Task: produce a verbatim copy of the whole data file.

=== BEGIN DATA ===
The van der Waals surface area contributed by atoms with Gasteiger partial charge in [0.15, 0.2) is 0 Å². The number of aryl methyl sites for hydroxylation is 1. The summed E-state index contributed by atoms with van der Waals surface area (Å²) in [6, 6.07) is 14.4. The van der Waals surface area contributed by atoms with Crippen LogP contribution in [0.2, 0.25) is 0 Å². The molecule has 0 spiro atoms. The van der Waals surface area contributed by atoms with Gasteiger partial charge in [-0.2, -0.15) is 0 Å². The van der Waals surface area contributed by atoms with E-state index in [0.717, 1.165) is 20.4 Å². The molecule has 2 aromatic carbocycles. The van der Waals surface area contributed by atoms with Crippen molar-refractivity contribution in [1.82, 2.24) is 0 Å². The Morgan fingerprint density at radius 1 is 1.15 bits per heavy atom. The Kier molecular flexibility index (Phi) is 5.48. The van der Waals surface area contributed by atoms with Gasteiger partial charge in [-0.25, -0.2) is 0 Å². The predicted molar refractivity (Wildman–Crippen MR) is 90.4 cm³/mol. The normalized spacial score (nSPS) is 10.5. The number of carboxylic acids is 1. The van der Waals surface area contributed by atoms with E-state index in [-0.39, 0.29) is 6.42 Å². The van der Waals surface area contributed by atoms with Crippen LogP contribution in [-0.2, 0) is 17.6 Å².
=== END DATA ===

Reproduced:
The van der Waals surface area contributed by atoms with Gasteiger partial charge in [0.15, 0.2) is 0 Å². The number of aryl methyl sites for hydroxylation is 1. The summed E-state index contributed by atoms with van der Waals surface area (Å²) in [6, 6.07) is 14.4. The van der Waals surface area contributed by atoms with Crippen LogP contribution in [0.2, 0.25) is 0 Å². The molecule has 0 spiro atoms. The van der Waals surface area contributed by atoms with Gasteiger partial charge in [-0.2, -0.15) is 0 Å². The van der Waals surface area contributed by atoms with E-state index in [0.717, 1.165) is 20.4 Å². The molecule has 2 aromatic carbocycles. The van der Waals surface area contributed by atoms with Crippen molar-refractivity contribution in [1.82, 2.24) is 0 Å². The Morgan fingerprint density at radius 1 is 1.15 bits per heavy atom. The Kier molecular flexibility index (Phi) is 5.48. The van der Waals surface area contributed by atoms with Gasteiger partial charge in [-0.25, -0.2) is 0 Å². The predicted molar refractivity (Wildman–Crippen MR) is 90.4 cm³/mol. The normalized spacial score (nSPS) is 10.5. The number of carboxylic acids is 1. The van der Waals surface area contributed by atoms with E-state index in [-0.39, 0.29) is 6.42 Å². The van der Waals surface area contributed by atoms with Crippen LogP contribution in [-0.2, 0) is 17.6 Å².